Iron pills are normally safe for consumption, however might have unpleasant side effects. Iron pills invariably affect stools. Some level of color change in the feces is typical, but there are specific variations in stool that are cause for alarm. If you are concerned about any changes to your stool color, consult your doctor immediately.
Does Taking Iron Pills Turn Your Stool Black?
Iron and Digestion
Digestion changes are a common side effect of iron pills. The iron is soaked up into the system soon after intake and should be taken with a glass of juice that is high in vitamin C to help absorption. Monitor the color and consistency of your stool for any change. If passing stools is uncomfortable, take a feces softener or a laxative, under the recommendations of your doctor.
Iron pills cause the stool to darken. Some individuals’s stools will turn black. This is not a cause for alarm. According to the University of Maryland Medical Center, this is actually a desirable repercussion of taking iron. If the stool does not turn black, your supplement may not be successfully getting soaked up. This often happens with covered pills or supplements planned for long-term use, according to iytmed.com. If you are only on a short course of iron, and your stool does not turn black, ask a doctor or pharmacist to suggest another brand or type of supplement.
What Limits Absorption
Besides taking an unsuitable supplement, some other factors might avoid iron absorption, which will prevent your feces from darkening. Do not take your supplement with tea or coffee. Replace these with juice or water. Do not take the supplement with dairy products or at the same time as a calcium supplement or antacid as these can reduce absorption levels. Attempt to take the supplement an hour before meals to optimize absorption rates.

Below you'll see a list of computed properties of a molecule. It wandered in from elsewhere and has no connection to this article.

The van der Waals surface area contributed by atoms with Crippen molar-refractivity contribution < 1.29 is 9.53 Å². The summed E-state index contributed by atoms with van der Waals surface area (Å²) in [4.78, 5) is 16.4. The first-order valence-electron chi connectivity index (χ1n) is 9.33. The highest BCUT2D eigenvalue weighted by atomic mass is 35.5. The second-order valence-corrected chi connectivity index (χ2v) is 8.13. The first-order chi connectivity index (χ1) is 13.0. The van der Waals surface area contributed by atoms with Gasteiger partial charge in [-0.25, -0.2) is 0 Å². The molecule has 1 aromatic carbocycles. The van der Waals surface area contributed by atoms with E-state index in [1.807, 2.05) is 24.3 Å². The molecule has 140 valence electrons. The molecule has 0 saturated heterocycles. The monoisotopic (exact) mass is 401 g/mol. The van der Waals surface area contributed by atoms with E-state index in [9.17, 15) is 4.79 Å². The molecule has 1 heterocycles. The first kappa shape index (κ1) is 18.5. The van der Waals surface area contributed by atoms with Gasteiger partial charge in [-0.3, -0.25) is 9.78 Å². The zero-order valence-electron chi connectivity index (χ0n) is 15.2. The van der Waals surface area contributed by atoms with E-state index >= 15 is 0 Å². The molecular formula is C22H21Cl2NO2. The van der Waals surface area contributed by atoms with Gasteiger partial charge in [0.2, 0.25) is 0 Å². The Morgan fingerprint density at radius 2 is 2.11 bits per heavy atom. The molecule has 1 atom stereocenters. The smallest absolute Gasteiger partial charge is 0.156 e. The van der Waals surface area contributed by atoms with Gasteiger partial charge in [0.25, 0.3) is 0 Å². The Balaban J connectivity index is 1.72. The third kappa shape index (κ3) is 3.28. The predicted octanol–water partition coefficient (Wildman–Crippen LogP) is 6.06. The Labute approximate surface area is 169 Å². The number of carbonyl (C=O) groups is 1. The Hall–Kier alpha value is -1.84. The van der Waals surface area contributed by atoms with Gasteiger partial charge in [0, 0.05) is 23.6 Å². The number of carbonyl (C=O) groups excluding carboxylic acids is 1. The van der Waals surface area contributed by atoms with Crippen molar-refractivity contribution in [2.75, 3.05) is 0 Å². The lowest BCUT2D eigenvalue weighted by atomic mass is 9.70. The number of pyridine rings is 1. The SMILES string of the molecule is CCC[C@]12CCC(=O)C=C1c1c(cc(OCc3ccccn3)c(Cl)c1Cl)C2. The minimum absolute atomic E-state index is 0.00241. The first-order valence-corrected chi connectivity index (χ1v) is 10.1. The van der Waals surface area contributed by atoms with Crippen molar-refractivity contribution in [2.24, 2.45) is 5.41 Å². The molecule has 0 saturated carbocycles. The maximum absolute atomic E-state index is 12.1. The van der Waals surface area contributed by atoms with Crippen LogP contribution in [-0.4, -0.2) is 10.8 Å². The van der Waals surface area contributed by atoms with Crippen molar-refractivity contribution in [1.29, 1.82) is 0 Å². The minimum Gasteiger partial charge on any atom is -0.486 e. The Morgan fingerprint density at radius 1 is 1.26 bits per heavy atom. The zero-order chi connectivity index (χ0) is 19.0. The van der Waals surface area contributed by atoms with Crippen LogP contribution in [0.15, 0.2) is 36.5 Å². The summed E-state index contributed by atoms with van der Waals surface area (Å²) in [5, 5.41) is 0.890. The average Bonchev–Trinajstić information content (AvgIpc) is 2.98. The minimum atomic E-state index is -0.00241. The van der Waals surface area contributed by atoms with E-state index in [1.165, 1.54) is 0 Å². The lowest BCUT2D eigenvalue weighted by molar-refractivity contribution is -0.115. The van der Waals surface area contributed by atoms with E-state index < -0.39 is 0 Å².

Other Stool Problems
If you discover any other change in your stools, it needs to be examined. Although periodic constipation is normal, constraining accompanying defecation is not. If your stools look tarry, have any red or bloody streaks (check out what causes blood on stool), or cause you pain, this might be a sign of a food poisoning, which may be the underlying cause of the iron deficiency. The associated constipation may likewise make stools hard.
Your stools will stay black for as long as you are taking the pill. You can help to avoid having to take supplements in the future by enhancing your iron intake in foods. Great sources of iron include red meats, fish, green leafy vegetables and beans. These will not change the color of your stools in the way a supplement will.